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KidsCan named Official Charity of The All Blacks

Media Release
Embargo: Noon 26/6/08

KidsCan named Official Charity of The All Blacks at milestone event

The KidsCan Charitable Trust is honoured to have been selected by the NZRU as the new official charity of the All Blacks.

The three year partnership is a tremendous boost to the organisation which helps disadvantaged New Zealand children in low decile schools through programmes such as Raincoats for Kids, Food for Kids and Shoes for Kids.

KidsCan was founded nearly 3 years ago by Julie Helson and Carl Sunderland who were concerned by high levels of child poverty in New Zealand. Consultation with 90 low decile schools about the most pressing needs for children revealed that wet weather gear and sufficient food to get through the day topped the list.

General Manager, Julie Helson says “The association with the All Blacks will raise the profile of KidsCan so that more New Zealanders are aware of how significant the issue of child poverty has become. There are thousands of kiwi kids going to school cold and hungry through no fault of their own and this has a major impact on their ability to learn. Together we will make a difference for all these kids in our own backyard.”

The partnership will be officially launched at Robertson Road Primary School, Mangere on 26th June at 10.15am. Every single child at the school will receive a free All Blacks branded adidas raincoat, courtesy of Warehouse Stationery.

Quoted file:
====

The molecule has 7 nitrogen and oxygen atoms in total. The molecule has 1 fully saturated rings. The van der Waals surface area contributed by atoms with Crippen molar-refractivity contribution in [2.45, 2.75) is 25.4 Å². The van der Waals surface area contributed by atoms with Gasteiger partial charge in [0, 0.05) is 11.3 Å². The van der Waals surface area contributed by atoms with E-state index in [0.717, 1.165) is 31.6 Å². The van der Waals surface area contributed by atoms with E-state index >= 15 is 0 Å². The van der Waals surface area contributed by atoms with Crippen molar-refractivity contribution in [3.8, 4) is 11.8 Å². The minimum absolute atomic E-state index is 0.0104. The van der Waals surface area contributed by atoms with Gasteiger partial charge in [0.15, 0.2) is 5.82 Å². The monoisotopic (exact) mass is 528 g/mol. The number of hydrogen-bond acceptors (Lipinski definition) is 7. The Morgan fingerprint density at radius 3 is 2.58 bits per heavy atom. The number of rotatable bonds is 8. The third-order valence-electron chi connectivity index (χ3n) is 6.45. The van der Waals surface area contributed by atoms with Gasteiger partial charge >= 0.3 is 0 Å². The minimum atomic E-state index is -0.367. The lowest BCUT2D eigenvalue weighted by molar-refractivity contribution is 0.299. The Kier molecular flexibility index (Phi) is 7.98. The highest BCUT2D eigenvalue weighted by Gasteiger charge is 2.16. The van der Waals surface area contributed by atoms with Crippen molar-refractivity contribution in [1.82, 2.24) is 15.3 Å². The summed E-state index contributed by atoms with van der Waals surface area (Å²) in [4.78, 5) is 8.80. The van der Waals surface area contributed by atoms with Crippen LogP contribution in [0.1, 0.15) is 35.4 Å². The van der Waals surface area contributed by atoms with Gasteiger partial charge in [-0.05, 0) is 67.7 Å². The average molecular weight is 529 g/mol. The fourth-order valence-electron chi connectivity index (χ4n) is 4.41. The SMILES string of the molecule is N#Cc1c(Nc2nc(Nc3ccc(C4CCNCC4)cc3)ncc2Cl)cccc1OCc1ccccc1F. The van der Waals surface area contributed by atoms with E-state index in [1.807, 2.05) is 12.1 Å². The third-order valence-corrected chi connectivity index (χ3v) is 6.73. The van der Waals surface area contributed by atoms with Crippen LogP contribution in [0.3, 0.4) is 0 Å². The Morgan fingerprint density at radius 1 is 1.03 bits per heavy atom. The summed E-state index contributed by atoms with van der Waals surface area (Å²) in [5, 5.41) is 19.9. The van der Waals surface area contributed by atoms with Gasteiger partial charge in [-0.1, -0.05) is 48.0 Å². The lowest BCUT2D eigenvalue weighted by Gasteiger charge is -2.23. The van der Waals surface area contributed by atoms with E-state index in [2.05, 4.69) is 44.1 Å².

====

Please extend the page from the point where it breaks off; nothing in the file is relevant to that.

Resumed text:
The announcement of the All Blacks Official Charity status coincides with the distribution of the 20,000th raincoat in the KidsCan Raincoats for Kids programme which was launched almost 2 years to the day by Patrons Ali Williams and Doug Howlett and along with some help from Jo Rokocoko.

Raincoats for Kids was designed to provide waterproof jackets to financially disadvantaged children to keep them warm and dry in winter. It has already proved to be a huge success with schools reporting higher levels of attendance, increased self esteem and academic improvements amongst the children as a result.

Research last year by Professor Mike O’Brien from Massey University’s School of Social and Cultural Studies noted how the All Blacks logo played an important part in the success of the Raincoats for Kids programme with some children wearing the jackets every day and all day and listing them as their most prized possession.

The jackets are distributed to more than 70 low decile schools throughout New Zealand. More than 80 schools are currently on the waiting list to receive KidsCan assistance.

As well as providing 7,000 pairs of shoes, KidsCan also provides 240,000 food items a year to low decile schools.


For further information visit www.kidscan.org.nz


ENDS

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